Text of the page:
Increasingly, young people are being encouraged to speak out and get involved in issues that affect them. What better way to learn how to do this than through public speaking?
In association with the Rotary Club of Canterbury, the English Speaking Union (ESU) held the annual East Kent Final of its schools Public Speaking Competition at Canterbury’s historic Guildhall on Thursday 2 February.
It was encouraging to hear the opinionated youngsters using their voice on topics that they care about, with the Guildhall providing an inspiring venue for an evening of serious debate sprinkled with light-hearted moments.
Youngsters (from East Kent schools including Simon Langton Girls' Grammar School in Canterbury, Folkestone School for Girls, The Folkestone Academy, Ashford School and St. Lawrence College, Ramsgate) were divided into teams of three, with each team having a speaker, a questioner and a chairperson. Minutes before each talk questioners and chairs learnt which speaker they would be working with.
Topics under discussion included the complexities of life, fad diets, space exploration, change and the school leaving age; two talks were particularly topical – one on the Labour Party and the other on referendums.
The Lord Mayor and Lady Mayoress of Canterbury, members of the Rotary Club of Canterbury and representatives from the ESU, along with competitors and supporters, provided a thoughtful and enthusiastic audience.
Each talk raised interesting issues, many of which were latched on to by the questioners. When the issue of stress was raised in a talk on life’s complications, the speaker was asked if stress helps us grow and develop. A talk on fad diets included the statement: “Diets..are a vicious circle of failure”, with the speaker suggesting that Food Education should be taught at schools is the same way as Religious Education. While talking about exploration, particularly space exploration, one speaker was probed on whether she thought that economic and political problems might affect our way of going forward. Given recent socio-political events, it was thought-provoking when the youngster who proposed that it was people, not time, that led to changes stated “If you want to make the world a better place, you must do it yourself.”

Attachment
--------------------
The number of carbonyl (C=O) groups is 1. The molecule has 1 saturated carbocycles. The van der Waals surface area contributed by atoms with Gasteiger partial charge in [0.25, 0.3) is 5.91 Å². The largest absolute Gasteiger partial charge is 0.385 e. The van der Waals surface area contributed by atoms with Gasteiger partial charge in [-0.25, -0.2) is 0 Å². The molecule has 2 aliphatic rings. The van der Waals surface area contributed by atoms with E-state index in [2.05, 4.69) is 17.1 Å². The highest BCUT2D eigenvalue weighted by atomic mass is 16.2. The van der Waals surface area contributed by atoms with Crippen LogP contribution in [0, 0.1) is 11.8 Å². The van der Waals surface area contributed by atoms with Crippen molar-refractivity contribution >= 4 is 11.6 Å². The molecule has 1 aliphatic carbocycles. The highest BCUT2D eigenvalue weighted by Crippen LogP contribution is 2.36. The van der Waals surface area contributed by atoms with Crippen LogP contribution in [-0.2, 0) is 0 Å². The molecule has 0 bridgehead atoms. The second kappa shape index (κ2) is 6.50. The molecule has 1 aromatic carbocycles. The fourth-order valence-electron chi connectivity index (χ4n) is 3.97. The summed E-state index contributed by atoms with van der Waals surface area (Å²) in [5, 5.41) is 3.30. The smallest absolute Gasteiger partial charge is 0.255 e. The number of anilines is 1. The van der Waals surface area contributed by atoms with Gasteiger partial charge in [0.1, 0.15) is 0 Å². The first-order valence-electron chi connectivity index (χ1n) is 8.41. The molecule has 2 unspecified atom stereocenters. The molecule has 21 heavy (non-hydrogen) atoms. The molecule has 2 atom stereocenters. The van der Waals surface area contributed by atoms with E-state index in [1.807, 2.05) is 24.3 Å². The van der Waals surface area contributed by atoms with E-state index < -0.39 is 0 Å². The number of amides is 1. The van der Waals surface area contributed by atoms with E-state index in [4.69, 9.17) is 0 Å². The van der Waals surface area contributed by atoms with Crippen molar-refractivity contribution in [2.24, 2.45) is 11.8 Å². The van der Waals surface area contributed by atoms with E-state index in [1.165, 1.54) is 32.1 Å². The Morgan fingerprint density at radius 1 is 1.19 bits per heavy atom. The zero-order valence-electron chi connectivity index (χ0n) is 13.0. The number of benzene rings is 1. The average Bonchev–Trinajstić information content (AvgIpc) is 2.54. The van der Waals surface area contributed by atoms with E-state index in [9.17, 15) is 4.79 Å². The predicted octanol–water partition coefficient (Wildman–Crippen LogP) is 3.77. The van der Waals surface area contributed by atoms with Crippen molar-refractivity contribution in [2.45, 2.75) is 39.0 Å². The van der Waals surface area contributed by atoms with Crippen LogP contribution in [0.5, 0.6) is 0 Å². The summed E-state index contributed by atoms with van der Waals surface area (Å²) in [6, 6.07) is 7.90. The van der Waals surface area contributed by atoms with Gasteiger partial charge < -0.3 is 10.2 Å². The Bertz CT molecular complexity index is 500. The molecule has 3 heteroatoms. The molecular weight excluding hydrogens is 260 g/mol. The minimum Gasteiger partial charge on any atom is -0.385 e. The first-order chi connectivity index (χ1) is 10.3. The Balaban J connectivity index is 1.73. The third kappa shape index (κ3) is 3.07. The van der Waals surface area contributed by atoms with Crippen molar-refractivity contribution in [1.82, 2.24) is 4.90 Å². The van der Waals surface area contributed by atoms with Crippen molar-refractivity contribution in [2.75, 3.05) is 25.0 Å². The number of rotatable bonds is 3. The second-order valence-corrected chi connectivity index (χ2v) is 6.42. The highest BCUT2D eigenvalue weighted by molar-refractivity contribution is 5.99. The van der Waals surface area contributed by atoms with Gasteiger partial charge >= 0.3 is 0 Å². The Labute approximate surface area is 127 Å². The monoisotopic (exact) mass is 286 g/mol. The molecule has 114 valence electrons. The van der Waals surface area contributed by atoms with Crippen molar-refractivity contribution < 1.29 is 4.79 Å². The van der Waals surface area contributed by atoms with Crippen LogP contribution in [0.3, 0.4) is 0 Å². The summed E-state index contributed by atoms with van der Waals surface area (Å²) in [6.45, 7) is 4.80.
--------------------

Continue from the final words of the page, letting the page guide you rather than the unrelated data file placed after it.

Just a few days after a divisive parliamentary vote on legislation to formally trigger Brexit, one speaker discussed the status of the Labour party under its current leadership, and staying on the political theme another speaker questioned whether referendums were a true form of democracy, quoting the late Lord Attlee’s comment that referendums were “a device of dictators and demagogues” and touching on their role in the rise of Nazism. The final talk questioned whether the school leaving age should drop to 14, pointing out that “one size does not fit all” when discussing schooling versus other options, such as training, for youngsters.
The judges were Brian Dobinson, from the Rotary Club of Canterbury, Theresa Dickens, who has trained school teams for many years, and Marta Almeida from Community Outreach Department of the University of Kent.
Winners of the Brett cup were Team 2 from the Folkestone School for Girls while the runners-up, winning the NatWest cup, were Simon Langton Girls' Grammar School. The accolade of Best Individual Speaker went to Hannah Wain from Folkestone School for Girls, who addressed the question "The Labour Party: better than ever or on death’s door?", with the Best Questioner award going to Sarah Cook from Folkestone School for Girls, challenging the topic "Referendums – the real democracy?" Vladislav Klimov, from Ashford School won the Best Chair, having chaired the topic "Let’s reduce the school leaving age to 14".
Judge Brian Dobinson, who serves on Rotary Club of Canterbury’s Vocational Services Committee stated “The Vocational Services Committee of the Rotary Club of Canterbury reaches out to schools in our area by organising competitions and events. It’s very important – and rewarding – for our club to support activities such as this, and we heartily encourage other youngsters to think about taking part in future competitions. It’s hard work but a great deal of fun too.”
Photo: Some of the competition participants.